In an even darker realm we encounter Zatanna, magician of backward incantations, in Issues #2 and #3 of Justice League Dark.  The Enchantress has unleashed an evil that even the Justice League itself cannot stop, and she must use a spell to save herself.  Only John Constantine understands the magic enough to use her own language to free her from her protective state.  And tarot card reading Xanadu appears to be working alongside the ultimate villain of this series–the Enchantress, on a quest to capture June Moone, who has been seeking the aid of Deadman.  Deadman is complex yet entirely weak, he slips in and out of other people’s bodies, himself a ghostly spirit.  Deadman is driving his girlfriend, Dawn Granger, the character Dove from the Hawk and Dove duo, nearly mad with his switching from body to body.  Dove drives off in anger as Deadman tries to protect June Moone from the Enchantress, but we get the vibe she can pull away from the witch’s curse when she will need to.  We hope to see more of Zatanna and Dove in future issues, but as new characters are added, like Mindwipe in Issue #3, Justice League Dark is bordering on a soap opera-sized cast that may be too much for a monthly title.

Not only do these titles stand out as key stories focusing on strong female characters, Wonder Woman, Batgirl, Batwoman, Huntress, and Justice League Dark, with both good writing and art, continue to stand at the top of all of the 52 main titles of the New 52.

C.J. Bunce

Editor

borg.com

Review by C.J. Bunce

One book that was released this month to no real fanfare was a new DC Comics title that is not part of the new 52 renumbered series, Huntress, written by Paul Levitz with art by Marcus To.

Huntress, whose alias is Helena Bertinelli (no relation to Valerie, we expect), is returning to Italy from Gotham City to do a little investigative clean-up work in great Dark Knight Detective style.  In sweeping a warehouse district she happens on another shady business, human trafficking of little girls, and so she adds this to her list of odd jobs.  “Wonder how many corpses I’ll leave behind on this trip?” she asks herself.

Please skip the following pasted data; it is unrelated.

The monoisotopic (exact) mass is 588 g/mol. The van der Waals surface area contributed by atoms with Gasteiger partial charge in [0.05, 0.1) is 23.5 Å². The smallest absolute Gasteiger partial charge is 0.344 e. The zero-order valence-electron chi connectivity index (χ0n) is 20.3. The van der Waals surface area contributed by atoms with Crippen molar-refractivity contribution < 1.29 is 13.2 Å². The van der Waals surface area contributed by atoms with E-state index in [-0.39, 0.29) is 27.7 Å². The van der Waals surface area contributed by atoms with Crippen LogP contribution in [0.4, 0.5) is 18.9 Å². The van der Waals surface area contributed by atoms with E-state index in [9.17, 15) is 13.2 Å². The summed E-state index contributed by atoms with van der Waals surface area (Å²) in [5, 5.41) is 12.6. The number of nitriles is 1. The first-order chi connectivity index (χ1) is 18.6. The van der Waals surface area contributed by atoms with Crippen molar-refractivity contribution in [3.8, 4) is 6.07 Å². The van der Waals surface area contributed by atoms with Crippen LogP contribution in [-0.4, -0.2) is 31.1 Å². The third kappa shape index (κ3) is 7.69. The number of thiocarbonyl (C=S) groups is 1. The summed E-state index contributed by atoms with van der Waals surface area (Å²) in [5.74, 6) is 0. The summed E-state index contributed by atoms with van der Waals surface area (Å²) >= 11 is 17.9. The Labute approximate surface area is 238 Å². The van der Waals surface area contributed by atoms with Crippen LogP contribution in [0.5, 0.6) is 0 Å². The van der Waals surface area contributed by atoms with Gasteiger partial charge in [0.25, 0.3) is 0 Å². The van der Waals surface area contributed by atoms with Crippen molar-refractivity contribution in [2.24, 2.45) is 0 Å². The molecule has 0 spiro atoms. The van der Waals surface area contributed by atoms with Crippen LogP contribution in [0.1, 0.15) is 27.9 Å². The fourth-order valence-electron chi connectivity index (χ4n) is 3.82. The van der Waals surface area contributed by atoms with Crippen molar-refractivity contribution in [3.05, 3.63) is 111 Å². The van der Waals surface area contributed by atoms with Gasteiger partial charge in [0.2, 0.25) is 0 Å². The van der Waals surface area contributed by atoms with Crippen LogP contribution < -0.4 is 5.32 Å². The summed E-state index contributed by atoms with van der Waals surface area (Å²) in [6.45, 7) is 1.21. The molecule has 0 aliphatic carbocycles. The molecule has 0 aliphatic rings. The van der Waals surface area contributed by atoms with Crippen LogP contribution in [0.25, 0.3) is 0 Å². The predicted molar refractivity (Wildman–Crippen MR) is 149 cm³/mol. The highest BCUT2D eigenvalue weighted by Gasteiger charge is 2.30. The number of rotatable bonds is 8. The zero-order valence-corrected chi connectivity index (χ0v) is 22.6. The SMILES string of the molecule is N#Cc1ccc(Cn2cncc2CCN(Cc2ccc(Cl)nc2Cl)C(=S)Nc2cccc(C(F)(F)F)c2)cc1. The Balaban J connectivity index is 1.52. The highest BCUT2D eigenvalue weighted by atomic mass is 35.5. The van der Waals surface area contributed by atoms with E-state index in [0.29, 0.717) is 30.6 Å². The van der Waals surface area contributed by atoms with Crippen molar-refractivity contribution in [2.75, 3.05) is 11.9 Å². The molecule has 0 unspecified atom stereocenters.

This is a nice single story issue, with a beautiful drawn style for Huntress both in and out of costume.  Ideally Birds of Prey would still feature Huntress as part of the team, but the younger look of the new Birds must not have had room for this great character.  A better team-up would have a more classic Black Canary with Huntress and maybe even Zatanna, but with no more Oracle aka Barbara Gordon aka Batgirl, I guess that is not in the cards.  Anyway, there’s some tight writing here and of all the actual New 52 titles that were more fluff and action, this book packs some great action scenes and Huntress gets ample opportunity to develop her determined and almost bitter attitude and kick a little butt on the side.

Unfortunately Huntress is slated as a six-issue mini-series only. DC Comics would be wise instead to kick some of the new DC titles that have fizzled to the curb and insert the Levitz/To duo as a regular title.